34. On the fathers’ looking round to see whom they should appoint as consuls, Caius Claudius Nero appeared pre-eminently. They then looked out for a colleague for him, and although they considered him a man of the highest talents, they also were of opinion that he was of a more forward and vehement disposition than the circumstances of the war, or the enemy, Hannibal, required, they resolved that it would be right to qualify the impetuosity of his temper by uniting with him a cool and prudent colleague. The person fixed upon was Marcus Livius, who, many years ago, was, on the expiration of his consulship, condemned in a trial before the people; a disgrace which he took so much to heart, that he retired into the country, and for many years absented himself from the city, and avoided all public assemblies. Much about the eighth year after his condemnation, Marcus Claudius Marcellus and Marcus Valerius Laevinus, the consuls, had brought him back into the city; but he appeared in a squalid dress, his hair and beard allowed to grow, and exhibiting in his countenance and attire the deep impression of the disgrace he had sustained. Lucius Veturius and Publius Licinius, the censors, compelled him to have his beard and hair trimmed, to lay aside his squalid garb, to come into the senate, and discharge other public duties. But even then he either gave his assent by a single word, or signified his vote by walking to one side of the house, till the trial of Marcus Livius Macatus, a kinsman of his, whose character was at stake, obliged him to deliver his sentiments in the senate upon his legs. On being heard in the senate on this occasion, after so long an interval, he drew the eyes of all upon him, and gave occasion to conversations to the following effect: “That the people had injuriously disgraced a man who was undeserving of it and that it had been greatly detrimental to the state that, in so important a war, it had not had the benefit of the service and counsels of such a man. That neither Quintus Fabius nor Marcus Valerius Laevinus could be given to Caius Nero as colleagues, because it was not allowed for two patricians to be elected. That the same cause precluded Titus Manlius, besides that he had refused a consulship when offered to him, and would refuse it. That they would have two most distinguished consuls if they should add Marcus Livius as a colleague to Caius Claudius.” Nor did the people despise a proposal, the mention of which originated with the fathers. The only person in the state who objected to the measure was the man to whom the honour was offered, who accused his countrymen of inconstancy, saying, “that, having withheld their pity from him when arrayed in a mourning garment and a criminal, they now forced upon him the white gown against his will; that honours and punishments were heaped upon the same person. If they esteemed him a good man, why had they thus passed a sentence of condemnation upon him as a wicked and guilty one? If they had proved him a guilty man, why should they thus trust him with a second consulate after having improperly committed to him the first?” While thus remonstrating and complaining, the fathers rebuked him, putting him in mind, that “Marcus Furius too, being recalled from exile, had reinstated his country when shaken from her very base. That we ought to soothe the anger of our country as we would that of parents, by patience and resignation.” All exerting themselves to the utmost, they succeeded in uniting Marcus Livius in the consulate with Caius Claudius.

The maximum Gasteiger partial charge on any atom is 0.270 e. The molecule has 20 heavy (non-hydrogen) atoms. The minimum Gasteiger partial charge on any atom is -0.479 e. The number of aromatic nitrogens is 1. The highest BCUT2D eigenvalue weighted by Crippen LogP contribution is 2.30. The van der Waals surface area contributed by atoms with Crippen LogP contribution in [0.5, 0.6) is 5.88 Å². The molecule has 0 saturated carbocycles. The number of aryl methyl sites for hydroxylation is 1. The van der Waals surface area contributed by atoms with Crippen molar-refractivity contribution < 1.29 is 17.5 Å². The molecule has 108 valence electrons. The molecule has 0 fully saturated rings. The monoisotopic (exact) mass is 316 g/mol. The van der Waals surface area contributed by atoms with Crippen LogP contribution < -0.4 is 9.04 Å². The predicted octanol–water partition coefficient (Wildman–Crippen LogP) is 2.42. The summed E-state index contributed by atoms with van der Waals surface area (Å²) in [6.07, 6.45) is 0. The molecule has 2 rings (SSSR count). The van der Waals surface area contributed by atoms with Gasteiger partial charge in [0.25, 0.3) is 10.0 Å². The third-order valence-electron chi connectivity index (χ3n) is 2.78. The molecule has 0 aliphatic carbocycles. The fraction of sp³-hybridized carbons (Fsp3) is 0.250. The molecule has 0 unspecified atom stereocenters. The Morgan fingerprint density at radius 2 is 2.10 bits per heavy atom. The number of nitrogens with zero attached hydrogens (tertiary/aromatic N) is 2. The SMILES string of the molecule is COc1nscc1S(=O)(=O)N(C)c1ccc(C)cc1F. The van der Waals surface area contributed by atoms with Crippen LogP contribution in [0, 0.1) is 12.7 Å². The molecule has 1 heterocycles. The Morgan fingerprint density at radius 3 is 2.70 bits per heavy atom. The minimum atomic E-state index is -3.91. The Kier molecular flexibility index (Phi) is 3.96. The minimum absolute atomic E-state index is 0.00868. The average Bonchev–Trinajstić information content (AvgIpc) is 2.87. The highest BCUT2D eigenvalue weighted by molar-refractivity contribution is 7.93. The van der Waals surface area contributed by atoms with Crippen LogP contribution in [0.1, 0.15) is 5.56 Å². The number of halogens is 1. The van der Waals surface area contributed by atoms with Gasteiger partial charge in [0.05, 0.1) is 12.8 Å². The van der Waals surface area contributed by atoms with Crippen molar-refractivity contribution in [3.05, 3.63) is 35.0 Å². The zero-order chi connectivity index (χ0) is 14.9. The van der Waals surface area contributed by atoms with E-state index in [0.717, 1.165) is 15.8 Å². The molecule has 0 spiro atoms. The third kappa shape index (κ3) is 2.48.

35. The third day afterwards the election of praetors was held. The praetors created were, Lucius Porcius Licinus, Caius Mamilius, Aulus Hostilius Cato, and Caius Hostilius Cato. The election completed, and the games celebrated, the dictator and master of the horse abdicated their offices. Caius Terentius Varro was sent as propraetor into Etruria, in order that Caius Hostilius might quit that province and go to Tarentum to that army which Titus Quinctius, the consul, had commanded, and that Lucius Manlius might go as ambassador across the sea, and observe what was going on there; and at the same time, as the games at Olympia, which were attended by the greatest concourse of persons of any solemnity in Greece, were about to take place that summer, that if he could without danger from the enemy, he might go to that assembly, in order that any Sicilians who might be there, having been driven away by the war, or any Tarentine citizens banished by Hannibal, might return to their homes, and be informed that the Roman people would restore to them every thing which they had possessed before the war. As a year of the most dangerous character seemed to threaten them, and there were no consuls to direct the government, all men fixed their attention on the consuls elect, wishing them to draw lots for their provinces, as soon as possible, and determine beforehand what province and what enemy each should have. The senate also took measures, at the instance of Quintus Fabius Maximus, to effect a reconciliation between them. For the enmity between them was notorious; and in the case of Livius his misfortunes rendered it more inveterate and acrimonious, as he considered that in that situation he had been treated with contempt. He was, therefore, the more inexorable, and said, “that there was no need of a reconciliation, for that they would use greater diligence and activity in every thing they did for fear lest they should give their colleague, who was an enemy, an opportunity of advancing himself at their expense.” However, the authority of the senate prevailed; and, laying aside their private differences, they conducted the affairs of the state in friendship and unanimity. Their provinces were not districts bordering upon each other, as in former years, but quite separate, in the remotest confines of Italy. To one was decreed Bruttium and Lucania, to act against Hannibal; to the other Gaul, to act against Hasdrubal, who, it was reported, was now approaching the Alps; and that he to whose lot Gaul fell should choose whichever he pleased of the two armies, one of which was in Gaul, the other in Etruria, and receive the city legions in addition; and that he to whose lot Bruttium fell, should, after enlisting fresh legions for the city, take the army of whichever of the consuls of the former year he pleased. That Quintus Fulvius, proconsul, should take the army which was left by the consul, and that his command should last for a year. To Caius Hostilius, to whom they had given the province of Tarentum in exchange for Etruria, they gave Capua instead of Tarentum, with one legion which Fulvius had commanded the preceding year.